New Delhi, Oct 22 (UiTV/IANS) – If S. Sreesanth had helped India script victory against Pakistan in a Group game of the inaugural edition of the ICC T20 World Cup, the wily pace bowler had a massive role to play in the final of the tournament played 10 days in Johannesburg on September 24 – but this this not as a bowler but as a fielder.
Misbah-ul-Haq went for the scoop with only six runs needed from 4 balls but was caught at short fine-leg by Sreesanth who pouched an easy catch, signalling India’s win by five runs and with it the inaugural ICC T20 World Cup trophy.
India had won the toss and opted to bat. Opener Gautam Gambhir scored a scintillating 75 and helped the Men in Blue post a below-par 157/5. Apart from Gambhir, Rohit Sharma scored a blazing 16-ball unbeaten 30 to propel India past the 150-run mark.
In reply, even though Pakistan lost wickets at regular intervals, Misbah kept his side in the hunt. It all boiled down to the last over, with Pakistan needing 13 runs for victory with one wicket in hand.
Skipper Mahendra Singh Dhoni tossed the ball to pace Joginder Sharma. The pacer’s first ball was a wide, and the next a dot ball. Misbah, on 37, then smashed a six off the second ball bringing the required runs to just six needed off four deliveries.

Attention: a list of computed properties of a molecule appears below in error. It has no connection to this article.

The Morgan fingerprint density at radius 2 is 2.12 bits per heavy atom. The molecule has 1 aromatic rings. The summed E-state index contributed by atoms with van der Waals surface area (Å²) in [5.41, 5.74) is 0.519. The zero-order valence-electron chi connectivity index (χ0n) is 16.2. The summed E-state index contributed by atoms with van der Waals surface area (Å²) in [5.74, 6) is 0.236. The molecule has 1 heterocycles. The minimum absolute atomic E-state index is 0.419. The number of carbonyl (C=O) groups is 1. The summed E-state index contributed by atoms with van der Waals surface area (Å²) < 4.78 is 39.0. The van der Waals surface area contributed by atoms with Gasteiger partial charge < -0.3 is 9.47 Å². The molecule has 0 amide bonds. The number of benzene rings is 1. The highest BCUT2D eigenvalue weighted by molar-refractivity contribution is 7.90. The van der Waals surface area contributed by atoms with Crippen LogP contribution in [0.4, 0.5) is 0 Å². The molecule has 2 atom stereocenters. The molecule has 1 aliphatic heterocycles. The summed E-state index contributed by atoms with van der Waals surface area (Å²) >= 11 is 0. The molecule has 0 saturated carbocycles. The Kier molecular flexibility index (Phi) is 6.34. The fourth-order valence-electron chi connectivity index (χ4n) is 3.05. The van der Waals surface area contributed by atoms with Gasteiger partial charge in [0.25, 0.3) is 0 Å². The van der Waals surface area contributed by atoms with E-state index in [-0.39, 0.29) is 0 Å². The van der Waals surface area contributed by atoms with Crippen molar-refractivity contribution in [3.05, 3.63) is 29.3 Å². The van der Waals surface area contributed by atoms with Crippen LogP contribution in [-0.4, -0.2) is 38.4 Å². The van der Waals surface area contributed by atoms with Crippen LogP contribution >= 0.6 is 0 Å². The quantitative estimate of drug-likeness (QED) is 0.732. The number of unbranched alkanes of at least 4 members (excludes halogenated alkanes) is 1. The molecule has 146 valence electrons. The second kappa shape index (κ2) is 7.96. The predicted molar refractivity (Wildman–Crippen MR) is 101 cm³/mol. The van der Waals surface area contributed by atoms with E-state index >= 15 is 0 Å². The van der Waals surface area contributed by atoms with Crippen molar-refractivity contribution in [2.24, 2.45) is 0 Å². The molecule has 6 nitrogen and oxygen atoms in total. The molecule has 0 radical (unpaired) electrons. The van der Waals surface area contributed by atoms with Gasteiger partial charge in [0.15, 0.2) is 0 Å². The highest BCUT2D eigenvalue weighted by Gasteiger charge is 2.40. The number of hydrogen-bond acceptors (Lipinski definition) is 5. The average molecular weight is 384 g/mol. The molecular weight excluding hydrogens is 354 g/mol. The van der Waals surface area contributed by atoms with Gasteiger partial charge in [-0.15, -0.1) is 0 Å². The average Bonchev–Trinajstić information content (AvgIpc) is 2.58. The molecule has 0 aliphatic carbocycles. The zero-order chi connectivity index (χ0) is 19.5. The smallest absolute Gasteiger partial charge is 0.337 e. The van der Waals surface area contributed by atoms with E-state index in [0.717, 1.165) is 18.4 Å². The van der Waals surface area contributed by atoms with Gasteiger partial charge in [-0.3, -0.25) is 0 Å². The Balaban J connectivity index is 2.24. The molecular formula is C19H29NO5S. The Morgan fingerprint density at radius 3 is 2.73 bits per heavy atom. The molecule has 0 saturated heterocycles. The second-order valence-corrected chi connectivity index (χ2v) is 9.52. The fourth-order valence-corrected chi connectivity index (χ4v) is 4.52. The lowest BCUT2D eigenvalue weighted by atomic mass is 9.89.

Patience would have easily seen Pakistan lift the inaugural trophy, but a rush of blood saw Misbah scoop a length delivery from Joginder, sending the ball high up in the air. Sreesanth kept his nerve and pouched the catch, as India emerged as the champions of the tournament.
After the match, Dhoni said, “It’s one of the things I will treasure for the rest of my life. I’d like to congratulate the boys and thank them for the response they have given me. No one expected us to win and the way we played we deserve a big celebration. Pakistan bowled really well in the second half. But we knew we had runs on the board and we could bring some pressure on the batsmen. I thought I should throw the ball to someone who really wants to do well in international cricket. Jogi did a really good job.”
This was the beginning of the Dhoni era in Indian cricket as India went on to win the 2011 ODI World Cup as well as the 2013 Champions Trophy — all under Dhoni’s leadership.